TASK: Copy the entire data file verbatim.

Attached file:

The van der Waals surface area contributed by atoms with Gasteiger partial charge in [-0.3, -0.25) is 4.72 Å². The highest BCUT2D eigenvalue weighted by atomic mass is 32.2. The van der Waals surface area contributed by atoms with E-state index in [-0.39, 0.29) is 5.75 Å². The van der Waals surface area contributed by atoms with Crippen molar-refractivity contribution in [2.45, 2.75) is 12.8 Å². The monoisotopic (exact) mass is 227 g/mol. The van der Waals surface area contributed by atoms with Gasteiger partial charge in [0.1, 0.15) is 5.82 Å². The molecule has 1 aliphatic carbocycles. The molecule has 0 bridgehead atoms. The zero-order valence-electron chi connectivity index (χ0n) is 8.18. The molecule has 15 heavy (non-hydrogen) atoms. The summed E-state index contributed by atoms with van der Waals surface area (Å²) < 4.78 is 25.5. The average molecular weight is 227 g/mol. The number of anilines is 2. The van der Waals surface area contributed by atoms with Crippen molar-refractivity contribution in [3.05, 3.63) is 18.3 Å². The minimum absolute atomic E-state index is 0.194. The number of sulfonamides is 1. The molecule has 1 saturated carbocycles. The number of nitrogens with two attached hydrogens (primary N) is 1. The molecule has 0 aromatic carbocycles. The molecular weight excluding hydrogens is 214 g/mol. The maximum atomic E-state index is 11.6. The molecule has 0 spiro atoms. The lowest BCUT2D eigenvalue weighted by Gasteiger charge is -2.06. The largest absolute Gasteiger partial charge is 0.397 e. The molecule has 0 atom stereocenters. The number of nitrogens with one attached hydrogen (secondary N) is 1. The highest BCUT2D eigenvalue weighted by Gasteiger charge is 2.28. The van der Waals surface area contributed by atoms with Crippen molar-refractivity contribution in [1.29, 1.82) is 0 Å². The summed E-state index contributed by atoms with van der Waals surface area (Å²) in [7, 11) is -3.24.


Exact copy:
The van der Waals surface area contributed by atoms with Gasteiger partial charge in [-0.3, -0.25) is 4.72 Å². The highest BCUT2D eigenvalue weighted by atomic mass is 32.2. The van der Waals surface area contributed by atoms with E-state index in [-0.39, 0.29) is 5.75 Å². The van der Waals surface area contributed by atoms with Crippen molar-refractivity contribution in [2.45, 2.75) is 12.8 Å². The monoisotopic (exact) mass is 227 g/mol. The van der Waals surface area contributed by atoms with Gasteiger partial charge in [0.1, 0.15) is 5.82 Å². The molecule has 1 aliphatic carbocycles. The molecule has 0 bridgehead atoms. The zero-order valence-electron chi connectivity index (χ0n) is 8.18. The molecule has 15 heavy (non-hydrogen) atoms. The summed E-state index contributed by atoms with van der Waals surface area (Å²) < 4.78 is 25.5. The average molecular weight is 227 g/mol. The number of anilines is 2. The van der Waals surface area contributed by atoms with Crippen molar-refractivity contribution in [3.05, 3.63) is 18.3 Å². The minimum absolute atomic E-state index is 0.194. The number of sulfonamides is 1. The molecule has 1 saturated carbocycles. The number of nitrogens with two attached hydrogens (primary N) is 1. The molecule has 0 aromatic carbocycles. The molecular weight excluding hydrogens is 214 g/mol. The maximum atomic E-state index is 11.6. The molecule has 0 spiro atoms. The lowest BCUT2D eigenvalue weighted by Gasteiger charge is -2.06. The largest absolute Gasteiger partial charge is 0.397 e. The molecule has 0 atom stereocenters. The number of nitrogens with one attached hydrogen (secondary N) is 1. The highest BCUT2D eigenvalue weighted by Gasteiger charge is 2.28. The van der Waals surface area contributed by atoms with Crippen molar-refractivity contribution in [1.29, 1.82) is 0 Å². The summed E-state index contributed by atoms with van der Waals surface area (Å²) in [7, 11) is -3.24.